June 8: “Onebelievable” Agreement

Read John 17:1-26

On the night prior to His crucifixion, Jesus prayed.

Oh, yes, most people know that.  In fact, many could even almost cite some of the words of His prayer:  “…may your will be done.”  That prayer was in the Garden of Gethsemane.  It was uttered just prior to His arrest.

There was still another prayer.  This one was longer.  It came earlier in the evening.  It took place in another location…somewhere between the Upper Room and the Garden.  And it had a different focus.  This prayer, the one you read in John 17, is often referred to Christ’s “High Priestly Prayer.”  It is His longest recorded prayer, and it gives us insight into His priorities prior to His crucifixion.  The prayer is divided into three important sections…each with its requests.

  1. Christ’s prayer for Himself (vv. 1-5).  Jesus asked the Father to restore to Him the glory that they had shared in eternity past.
  2. Jesus prayed for His disciples (vv. 6-19).  He asked the Father to keep them in His name…and to keep them from the evil one.
  3. Jesus prayed for all future Christ followers (vv. 20-26).  He prayed that they would be one.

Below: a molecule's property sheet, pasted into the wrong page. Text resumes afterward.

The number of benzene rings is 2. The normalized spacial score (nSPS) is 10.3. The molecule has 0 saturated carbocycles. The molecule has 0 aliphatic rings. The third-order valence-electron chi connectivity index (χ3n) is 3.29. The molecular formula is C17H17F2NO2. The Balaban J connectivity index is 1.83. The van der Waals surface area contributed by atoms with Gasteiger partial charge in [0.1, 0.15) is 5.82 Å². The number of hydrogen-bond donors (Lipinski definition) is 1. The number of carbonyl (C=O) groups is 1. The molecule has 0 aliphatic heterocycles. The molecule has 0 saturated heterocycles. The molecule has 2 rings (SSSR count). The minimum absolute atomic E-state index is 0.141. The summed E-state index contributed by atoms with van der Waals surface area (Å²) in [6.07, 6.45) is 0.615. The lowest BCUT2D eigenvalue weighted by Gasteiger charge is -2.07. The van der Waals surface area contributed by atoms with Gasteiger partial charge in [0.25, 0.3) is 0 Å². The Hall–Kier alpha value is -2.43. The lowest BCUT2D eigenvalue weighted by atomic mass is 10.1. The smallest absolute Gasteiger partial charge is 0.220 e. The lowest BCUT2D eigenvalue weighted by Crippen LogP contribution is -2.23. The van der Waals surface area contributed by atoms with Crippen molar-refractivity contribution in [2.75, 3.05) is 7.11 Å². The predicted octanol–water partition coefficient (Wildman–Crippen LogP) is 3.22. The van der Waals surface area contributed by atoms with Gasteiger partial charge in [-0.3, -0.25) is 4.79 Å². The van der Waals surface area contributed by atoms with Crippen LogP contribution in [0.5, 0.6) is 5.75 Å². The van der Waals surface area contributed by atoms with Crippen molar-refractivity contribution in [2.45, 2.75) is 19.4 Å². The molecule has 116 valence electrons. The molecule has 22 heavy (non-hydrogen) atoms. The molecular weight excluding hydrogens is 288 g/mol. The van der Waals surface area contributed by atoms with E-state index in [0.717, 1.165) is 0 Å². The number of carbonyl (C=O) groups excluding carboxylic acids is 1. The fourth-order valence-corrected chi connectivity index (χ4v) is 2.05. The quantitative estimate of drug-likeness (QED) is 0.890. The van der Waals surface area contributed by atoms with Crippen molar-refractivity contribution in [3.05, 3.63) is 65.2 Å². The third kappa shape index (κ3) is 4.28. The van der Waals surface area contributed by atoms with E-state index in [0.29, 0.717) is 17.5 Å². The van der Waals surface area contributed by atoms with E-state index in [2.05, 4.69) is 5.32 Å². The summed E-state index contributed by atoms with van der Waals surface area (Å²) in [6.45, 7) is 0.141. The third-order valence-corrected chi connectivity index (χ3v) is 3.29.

(Insert pregnant pause here.)

You see the significance of that third prayer focus don’t you?  Jesus was praying for believers of every generation and location.  He was praying for believers who call Grace home today…and for those at the church down the street, around the corner, on the other side of town, and half way around the globe today.  And His prayer was for unity.  Agreement.

This isn’t an agreement that discards differences.  Instead, it is one that weights their value.  Do they lie at the core of the gospel?  Our devotion to Christ?  The integrity of the Scriptures?  Those are high value.  Are they more on the fringe?  Do they have more to do with methodology?  Yes, we may hold to those with good reason, but are those differences ones that should result in name calling and suspicion?

I hope you noticed what is at stake.  Christ’s prayer for our oneness was rooted in part in His desire “that the world may believe that You have sent Me” (v. 21).